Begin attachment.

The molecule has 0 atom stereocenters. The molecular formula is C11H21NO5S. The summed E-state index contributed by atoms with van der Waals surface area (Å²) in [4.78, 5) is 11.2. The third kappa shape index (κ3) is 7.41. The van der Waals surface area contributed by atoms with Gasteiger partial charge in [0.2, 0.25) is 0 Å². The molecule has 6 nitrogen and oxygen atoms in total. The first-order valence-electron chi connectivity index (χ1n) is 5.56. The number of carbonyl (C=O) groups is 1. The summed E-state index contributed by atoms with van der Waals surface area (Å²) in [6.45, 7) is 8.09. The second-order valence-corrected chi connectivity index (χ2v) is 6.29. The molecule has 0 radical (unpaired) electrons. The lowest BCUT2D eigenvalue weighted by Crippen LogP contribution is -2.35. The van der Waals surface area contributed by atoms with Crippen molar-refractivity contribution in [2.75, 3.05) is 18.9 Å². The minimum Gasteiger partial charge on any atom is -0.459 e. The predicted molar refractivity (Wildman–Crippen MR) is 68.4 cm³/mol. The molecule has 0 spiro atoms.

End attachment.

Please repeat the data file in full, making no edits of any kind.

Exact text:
The molecule has 0 atom stereocenters. The molecular formula is C11H21NO5S. The summed E-state index contributed by atoms with van der Waals surface area (Å²) in [4.78, 5) is 11.2. The third kappa shape index (κ3) is 7.41. The van der Waals surface area contributed by atoms with Gasteiger partial charge in [0.2, 0.25) is 0 Å². The molecule has 6 nitrogen and oxygen atoms in total. The first-order valence-electron chi connectivity index (χ1n) is 5.56. The number of carbonyl (C=O) groups is 1. The summed E-state index contributed by atoms with van der Waals surface area (Å²) in [6.45, 7) is 8.09. The second-order valence-corrected chi connectivity index (χ2v) is 6.29. The molecule has 0 radical (unpaired) electrons. The lowest BCUT2D eigenvalue weighted by Crippen LogP contribution is -2.35. The van der Waals surface area contributed by atoms with Crippen molar-refractivity contribution in [2.75, 3.05) is 18.9 Å². The minimum Gasteiger partial charge on any atom is -0.459 e. The predicted molar refractivity (Wildman–Crippen MR) is 68.4 cm³/mol. The molecule has 0 spiro atoms.